The burqa has been under much scrutiny this summer, with Germany proposing laws to ban it along with any other overtly religious symbol associated with Islam. The reason for this being that the burqa, along with other head-coverings and veils, are ill-fitting to Western customs. They “do not fit in with our understanding of a tolerant, free society […] and do not fit in with our view of women,” says Germany’s Interior Minister. These bans will parallel those already established in France, Switzerland and Belgium, and are advocated by those who see the burqa and other head-coverings associated with Islam as oppressive towards women. These arguments made by Western societies against religious garments worn by Muslim women are oppressive themselves, as they promote the idea that Muslim women do not make their own choices and are incapable of doing so. In no way do these proposals suggest concern for Muslim women; instead, they show a desire to limit the ability of Muslims as a whole to practice and express themselves freely in the Western countries they have come to call home.
At this point in time, we like to think that our country is experiencing a highpoint in social and political progressiveness. However, the downside to holding such an assumption is that we consider any country that fails to keep up with our level of progressiveness to be problematic. A very clear example is in the belief that women in the United States experience the highest amount of liberties in the world, but women living in other societies who fail to fit into our idea of what freedom is, are assumed to be oppressed. As a result, Western feminists embark in a self-righteous, yet unnecessary attempt to save these women by forcefully pushing them to practice more western-like ways of life. Sound familiar?
There is no argument that women are experiencing oppression, but it is inaccurate to believe that women in countries with values and customs that diverge from our own are under subjugation, and that we are the ones who experience the most and the best of freedom. This notion makes it impossible to see how women in non-Western societies are not as entirely subdued as we may believe they are, and how women in our own society are not entirely liberated either.
No one seems to acknowledge that a woman’s decision to act or dress a certain way is not a result of oppression or subjugation – these are actually quite irrelevant. Their decision to wear a burqa, hijab or any garment in relation to their faith lies in religious devotion, moral ideals and even style. Opposition to their dress choices is driven by little understanding of Islam and anything that relates to it, as well as false notions that Islam is oppressive to women. Pure Islamophobia is fueled by incorrect and deceitful accusations that associate certain negative political uproars with this faith.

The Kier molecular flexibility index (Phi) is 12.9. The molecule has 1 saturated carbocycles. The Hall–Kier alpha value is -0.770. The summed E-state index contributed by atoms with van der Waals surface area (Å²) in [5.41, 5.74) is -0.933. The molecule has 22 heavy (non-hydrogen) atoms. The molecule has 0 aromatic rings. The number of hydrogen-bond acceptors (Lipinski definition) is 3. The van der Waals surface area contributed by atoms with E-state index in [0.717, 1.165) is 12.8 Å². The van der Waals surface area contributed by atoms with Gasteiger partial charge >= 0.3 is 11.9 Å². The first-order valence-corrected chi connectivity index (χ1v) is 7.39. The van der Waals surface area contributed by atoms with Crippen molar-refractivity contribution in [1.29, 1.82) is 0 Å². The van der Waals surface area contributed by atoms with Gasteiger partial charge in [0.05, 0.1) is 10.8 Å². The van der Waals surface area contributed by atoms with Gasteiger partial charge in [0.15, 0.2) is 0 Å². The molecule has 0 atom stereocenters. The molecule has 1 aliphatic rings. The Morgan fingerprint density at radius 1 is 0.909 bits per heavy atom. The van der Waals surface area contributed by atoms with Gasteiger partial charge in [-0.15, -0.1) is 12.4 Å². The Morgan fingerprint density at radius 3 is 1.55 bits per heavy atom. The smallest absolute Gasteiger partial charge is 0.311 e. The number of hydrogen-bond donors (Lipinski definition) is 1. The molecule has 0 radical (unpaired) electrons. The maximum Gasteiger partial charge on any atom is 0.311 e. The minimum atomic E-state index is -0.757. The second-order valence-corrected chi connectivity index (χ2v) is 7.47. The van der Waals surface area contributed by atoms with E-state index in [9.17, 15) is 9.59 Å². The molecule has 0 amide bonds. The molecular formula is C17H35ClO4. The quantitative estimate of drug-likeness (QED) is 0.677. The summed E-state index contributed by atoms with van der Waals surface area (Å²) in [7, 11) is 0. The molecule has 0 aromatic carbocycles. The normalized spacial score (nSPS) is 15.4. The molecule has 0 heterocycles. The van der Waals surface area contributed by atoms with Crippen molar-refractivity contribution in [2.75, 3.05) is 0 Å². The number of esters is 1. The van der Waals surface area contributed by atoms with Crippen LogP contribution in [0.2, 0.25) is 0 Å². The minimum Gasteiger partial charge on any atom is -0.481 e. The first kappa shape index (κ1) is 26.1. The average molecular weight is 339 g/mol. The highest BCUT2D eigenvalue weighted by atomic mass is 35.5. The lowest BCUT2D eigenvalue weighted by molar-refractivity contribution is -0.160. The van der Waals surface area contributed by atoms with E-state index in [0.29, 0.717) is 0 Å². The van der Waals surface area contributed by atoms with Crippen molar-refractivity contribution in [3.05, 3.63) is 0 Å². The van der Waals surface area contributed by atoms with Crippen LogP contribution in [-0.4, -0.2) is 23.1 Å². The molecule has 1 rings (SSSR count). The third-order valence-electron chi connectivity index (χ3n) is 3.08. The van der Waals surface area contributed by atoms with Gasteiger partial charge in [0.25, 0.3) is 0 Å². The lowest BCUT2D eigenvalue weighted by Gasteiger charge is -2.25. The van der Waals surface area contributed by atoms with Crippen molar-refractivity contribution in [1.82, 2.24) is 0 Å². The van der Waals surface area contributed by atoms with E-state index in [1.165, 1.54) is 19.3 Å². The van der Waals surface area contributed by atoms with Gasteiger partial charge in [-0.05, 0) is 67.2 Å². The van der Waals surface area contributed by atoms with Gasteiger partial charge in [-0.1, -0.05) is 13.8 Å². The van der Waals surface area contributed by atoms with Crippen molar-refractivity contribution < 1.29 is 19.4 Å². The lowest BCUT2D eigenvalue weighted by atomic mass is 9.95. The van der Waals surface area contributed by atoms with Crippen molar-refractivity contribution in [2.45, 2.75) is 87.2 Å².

Why is it acceptable as opposed to oppressive when Catholic nuns cover their bodies, and act accordingly to their religion? Striking similarities can be found in Christian ordinance. For example, the purpose of head-covering for the Christian woman, as stated by St. Paul in 1 Corinthians 11:10, is that it is a sign of male authority over a woman. The purpose of the hijab for the Muslim woman, on the other hand, is modesty. To answer the question, and reiterate: viewing a Muslim woman’s head covering as an act of oppression that must be dismantled is rooted in Islamophobia and intolerance towards that which deviates from Western customs and ideals.
It is incorrect to assume that we enjoy more freedom than any other non-Western country. What we believe freedom to be in the United States in regards to women is almost always intertwined with sex and male scrutiny. Violence against women is most notable in the U.S. Super Bowl, for example, as it is a magnet for sex trafficking each year. Not only that, but the United States also implements and enforces a legal system that takes drug possession more seriously than rape. Such things are rarely spoken about, if not ignored, when discussing sexism and oppression towards women. This is not to say that Muslim women are not oppressed. Every woman in the world lives under oppression if in a patriarchal society, which is the case for most countries, including our own.
While “feminists” in the U.S. and other Western countries are carrying out self-righteous attempts to relate the wearing of a burqa to an act of oppression, they are unaware that their tax money fuels the violence and murder of these same women that they try to “liberate.” Fifteen years ago, George W. Bush used an image of a woman in a burqa along with the catchphrase “saving women” in order to obtain national support and facilitate the invasion of Afghanistan. The United States, funded by taxpayer dollars, killed thousands of people in that country, many of whom included these same women we claim to care about. Ask women in Afghanistan and few would say the United States has “saved” them in any way.
Western “feminism” coming to the “rescue” does more harm than good. It enforces the assumption that the victim is unable to respond with our same level of outrage because they are so used and desensitized to their own oppression. Such belief comes off as smug and patronizing. Let’s stop coming to the conclusion that Muslim women are in need of our saving, and that the face of this salvation should be parallel to that of a Western woman’s. Instead, let’s spend less energy being angry on their behalf, and put more effort into understanding the different features and purposes behind the burqa or any other garment in relation to Islam. This will benefit Muslim women and us since we, ourselves, are not doing so well as a “free” country as we might believe.